Solidarity has condemned the level of fat-cat pensions after the TUC's Pensions Watch report showed large increases. The study of the pension arrangements of 373 directors from 103 companies showed a "growing gap" between the pensions of directors and workers. The average pension of a director at an annual pay-out of £333,400 is now 40 times that of the average workplace pension of £8,320.
While ordinary workers are forced to work for longer due to retirement ages rising to 65 for men and women, the majority of directors are still able to retire at 60.
Of the 25 companies that provide information on the normal retirement age for directors, 19 offered retirement at the age 60.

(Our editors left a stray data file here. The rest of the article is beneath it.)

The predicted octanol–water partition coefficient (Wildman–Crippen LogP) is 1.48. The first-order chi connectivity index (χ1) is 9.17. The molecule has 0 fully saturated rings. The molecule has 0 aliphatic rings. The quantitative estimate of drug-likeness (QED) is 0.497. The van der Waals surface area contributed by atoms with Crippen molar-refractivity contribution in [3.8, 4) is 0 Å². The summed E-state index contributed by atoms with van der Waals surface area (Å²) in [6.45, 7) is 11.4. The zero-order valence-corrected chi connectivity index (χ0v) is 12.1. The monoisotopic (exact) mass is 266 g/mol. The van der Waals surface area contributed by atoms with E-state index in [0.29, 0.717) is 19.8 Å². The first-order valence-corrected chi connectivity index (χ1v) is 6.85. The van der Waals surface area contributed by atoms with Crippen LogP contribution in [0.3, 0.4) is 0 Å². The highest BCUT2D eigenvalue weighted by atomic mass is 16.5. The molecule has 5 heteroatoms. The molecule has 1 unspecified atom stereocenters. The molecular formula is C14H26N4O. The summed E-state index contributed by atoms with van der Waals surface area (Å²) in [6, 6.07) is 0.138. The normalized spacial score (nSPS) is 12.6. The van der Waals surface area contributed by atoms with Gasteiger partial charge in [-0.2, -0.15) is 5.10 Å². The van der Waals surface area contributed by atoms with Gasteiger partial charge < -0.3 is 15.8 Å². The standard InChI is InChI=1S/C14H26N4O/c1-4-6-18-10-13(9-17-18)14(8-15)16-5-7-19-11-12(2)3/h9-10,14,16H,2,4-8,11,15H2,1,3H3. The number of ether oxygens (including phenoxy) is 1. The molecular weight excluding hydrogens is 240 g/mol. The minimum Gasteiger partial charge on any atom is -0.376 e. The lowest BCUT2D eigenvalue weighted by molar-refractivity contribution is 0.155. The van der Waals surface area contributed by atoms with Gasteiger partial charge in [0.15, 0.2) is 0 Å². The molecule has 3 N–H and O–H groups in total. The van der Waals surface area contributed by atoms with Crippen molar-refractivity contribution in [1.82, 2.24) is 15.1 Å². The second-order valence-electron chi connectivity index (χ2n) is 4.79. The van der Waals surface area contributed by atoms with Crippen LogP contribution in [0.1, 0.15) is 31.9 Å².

The highest-paid directors in each company had pensions worth £333,664 a year, while a small number of bosses would receive more than £1 million a year, said the union organisation.
Almost two-thirds of the bosses were still on final-salary pension schemes even though workers were forced into less generous schemes, according to the study.
The report also highlighted the way Tax relief was "heavily skewed" towards the better off, with 60% of total relief going to higher rate taxpayers, including 25% - almost £10 billion a year - going to the top 1% of earners.
The cost of subsidising the pensions of the richest 1% of the population is more than twice as much as for nurses, teachers and civil servant. Taxpayers were paying £2.50 each on private sector fat cat pensions for every £1 on payouts to retired public servants.
Adam Walker, the President of Solidarity, commented:-
"Those high earners will be hit next year under changes announced in this year’s Budget. But there is a strong argument that higher rate relief should be axed altogether, with everyone just getting basic rate relief."